The freedom to acquire and use a range of free and open source software whenever and wherever I need them gives me a great deal of flexibility and increased professional capacity. In particular, I can work nomadically, which is to say, like our students, on many different computers, at home or at work, not restricted to one single computer and operating system, and not limited to the version of software being used.
The freedom and flexibility of free and open source software is a big benefit, but it is more than that. It is also the knowledge that I am taking part in something that is largely about community and sharing, not selling – and as a teacher, that just sits better. What's even better than that is that this attitude is prevailing on a global scale - through the networks of free and open source software and social justice.
Before Learnscope gave me the opportunity to find and try out free and open source software, I was locked into a commercial way of doing things. At the time I was working in a place where a culture of copyright confusion and intellectual property had prevailed. It peaked for me when in mid 2004 my employer sent out an email to all its staff requesting that anyone using software licensed to the Department on their home computers was required to remove the software and purchase their own licensed software. The Department's feeling was that staff should all buy their own licensed versions of software to be within the law and compatible with the Departments choice in software!
Before I was aware of the free and open source software alternatives, I would have probably accepted this request as fair enough. But when I learned how good Open Office was for example, and saw what OpenOffice.org had to say on their website, "You can install this software on every computer in the school and on every pupil's and every teacher's computer at home without paying any license fees. Please encourage others to do so..." I had to ask these questions:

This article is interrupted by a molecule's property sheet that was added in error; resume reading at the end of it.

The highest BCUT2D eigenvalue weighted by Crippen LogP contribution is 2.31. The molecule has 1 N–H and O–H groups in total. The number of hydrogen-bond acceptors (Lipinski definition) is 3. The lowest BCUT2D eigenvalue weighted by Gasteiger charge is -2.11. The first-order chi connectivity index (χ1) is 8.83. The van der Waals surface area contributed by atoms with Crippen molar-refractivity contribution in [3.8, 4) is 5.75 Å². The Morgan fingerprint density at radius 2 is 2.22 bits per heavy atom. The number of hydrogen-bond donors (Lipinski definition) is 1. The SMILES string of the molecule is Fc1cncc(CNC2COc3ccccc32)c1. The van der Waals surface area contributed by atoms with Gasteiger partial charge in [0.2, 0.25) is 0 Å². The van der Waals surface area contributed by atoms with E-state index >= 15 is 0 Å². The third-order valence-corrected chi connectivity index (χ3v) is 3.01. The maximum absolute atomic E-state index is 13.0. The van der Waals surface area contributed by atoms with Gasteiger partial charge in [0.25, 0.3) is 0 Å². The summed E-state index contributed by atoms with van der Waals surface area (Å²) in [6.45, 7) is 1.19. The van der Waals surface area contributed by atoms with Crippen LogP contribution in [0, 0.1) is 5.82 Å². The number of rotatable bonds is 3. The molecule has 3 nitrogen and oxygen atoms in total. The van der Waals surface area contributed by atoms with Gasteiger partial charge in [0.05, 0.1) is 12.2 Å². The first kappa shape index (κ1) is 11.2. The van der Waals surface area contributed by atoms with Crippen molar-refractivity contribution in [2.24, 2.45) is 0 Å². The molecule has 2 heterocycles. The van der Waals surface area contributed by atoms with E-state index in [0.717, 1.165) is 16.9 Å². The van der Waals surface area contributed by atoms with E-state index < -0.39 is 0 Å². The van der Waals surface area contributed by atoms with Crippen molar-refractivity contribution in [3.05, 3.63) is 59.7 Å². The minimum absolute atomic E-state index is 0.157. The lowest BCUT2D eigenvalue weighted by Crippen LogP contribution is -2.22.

Why are public education departments buying software at such an expense, and insisting that their staff and students use the same, when the equivalent alternatives in software are not only free, open and more flexible, but are more equitable, accessible, usable and reliable for the students and teachers?
And while we are considering that question I'd like to put forward another:
Why are those same public departments investing so much in a culture and practice of copyright, intellectual property and user pays business models when technology such as the Internet, free and open source software, and concepts like open courseware make it economically viable to at last offer a free and open education equally to all?
I initiated and managed the OpenCourseWare project and that is why I have been asked to write this article. In the attached documents, you will read about how the project was initiated and conducted, get an overview of a range of useful software you can use and find links to further information on free and open source software as well as free and open courseware. Attached you will also find a presentation which summarises all the key points in this paper with graphics and dot points.